#12
Quote by power freak
If you're in the UK/EU you might have to plump for lead free solder as the EU are the most stupid organisation in existence and think that a tiny bit of lead in solder will cause us all irreparable damage. I can tell you that unless you sit there melting a piece of solder inside your nose in an unventilated 2 foot by 2 foot cube for 20 hours a day for 15 years you're not going to die...

*cues political rant*

Anyways, if you want a decent lead-free solder I reccomend the multi-core brand and I'm fond of the stuff that comes on the red reel (as opposed to the funny green tube thing.) Or the antex stuff.

You could also use silver solder but it costs a load and is 100% not worth it for guitar purposes... Unless you're afraid that werewolves will attack you while playing.



China has the same restriction on lead that the EU does now. They are trying to pass laws in the State of California as well. It's only a matter of time before all of the USA has the same laws about solder that the EU has. I would recomend using Kester 25 7040 8227. It's got a higher melting point than lead based solder, but a lower melting point than most lead free solders. It's also got a no clean flux core which is nice. It is kind of expensive and hard to get it takes some time to get used to using it, but it's worth it for the improved tone due to the silver content. Sorry powerfreak, but I can hear a differance.
Not taking any online orders.
#13
Quote by Vulcan
silver content is the way to go. Trust me, it's worth it. Just visit any hi-fi forum and ask about solder types. .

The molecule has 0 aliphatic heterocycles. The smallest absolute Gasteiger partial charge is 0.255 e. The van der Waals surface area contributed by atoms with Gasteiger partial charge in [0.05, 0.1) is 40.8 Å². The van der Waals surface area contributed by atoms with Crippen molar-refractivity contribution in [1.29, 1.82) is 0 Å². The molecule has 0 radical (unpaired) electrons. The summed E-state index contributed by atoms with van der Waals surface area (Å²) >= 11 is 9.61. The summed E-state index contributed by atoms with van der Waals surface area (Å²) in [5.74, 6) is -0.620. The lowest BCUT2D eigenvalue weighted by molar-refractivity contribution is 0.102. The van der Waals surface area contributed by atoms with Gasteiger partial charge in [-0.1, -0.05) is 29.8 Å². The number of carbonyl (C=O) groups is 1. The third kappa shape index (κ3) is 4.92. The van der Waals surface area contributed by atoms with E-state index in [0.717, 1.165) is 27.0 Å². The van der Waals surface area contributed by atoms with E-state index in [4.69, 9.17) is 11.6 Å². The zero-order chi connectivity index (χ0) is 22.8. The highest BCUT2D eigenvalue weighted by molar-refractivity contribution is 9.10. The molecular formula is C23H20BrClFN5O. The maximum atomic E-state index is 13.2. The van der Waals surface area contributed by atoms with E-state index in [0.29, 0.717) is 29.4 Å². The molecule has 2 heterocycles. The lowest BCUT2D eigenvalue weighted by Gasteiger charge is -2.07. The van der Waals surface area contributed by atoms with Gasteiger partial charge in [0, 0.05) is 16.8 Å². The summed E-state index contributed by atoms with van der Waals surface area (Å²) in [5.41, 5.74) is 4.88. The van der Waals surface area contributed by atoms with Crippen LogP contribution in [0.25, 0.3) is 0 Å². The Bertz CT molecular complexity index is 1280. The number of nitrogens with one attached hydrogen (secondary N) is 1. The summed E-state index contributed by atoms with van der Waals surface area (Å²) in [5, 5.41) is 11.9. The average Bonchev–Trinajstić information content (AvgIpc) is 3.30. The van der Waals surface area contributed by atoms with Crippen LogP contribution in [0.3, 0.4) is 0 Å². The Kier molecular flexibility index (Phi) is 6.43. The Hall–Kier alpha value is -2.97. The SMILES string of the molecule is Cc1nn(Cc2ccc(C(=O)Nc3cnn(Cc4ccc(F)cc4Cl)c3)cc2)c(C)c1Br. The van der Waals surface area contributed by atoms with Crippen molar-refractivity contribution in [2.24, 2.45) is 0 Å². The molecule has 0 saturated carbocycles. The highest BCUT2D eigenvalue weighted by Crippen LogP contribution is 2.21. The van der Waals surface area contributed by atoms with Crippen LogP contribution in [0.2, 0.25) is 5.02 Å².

Hi-fi guys tend to listen with their eyes though. They tend to ignore any sort of physical laws that may govern their systems and just go on "voodoo." An example of which would be paying stupid amounts of money to raise their cd players (not the speakers) to ear level to get "better" tone.. Which is just preposterous.


Quote by CorduroyEW
It is kind of expensive and hard to get it takes some time to get used to using it, but it's worth it for the improved tone due to the silver content. Sorry powerfreak, but I can hear a differance.

May I ask how you "tested" this?

Whenever I've tried comparing solders I made up multiple identical leads with the only variable being the solders used.. Then did blind "taste tests" and tested them with a signal analyser. I found that my favourite cables from the bunch didn't use one type of solder (near enough a 50/50 split between silver solder and regular solder) and the analyser showed the same results (ie the "better" sounding ones were slightly louder and had slightly more harmonics.) Which I had to say didn't suprise me considering any resistance of a solder joint is completely overwhelmed by the resistance of the cable itself (assuming the joints are good.) Not to mention resistances elsewhere in the signal path.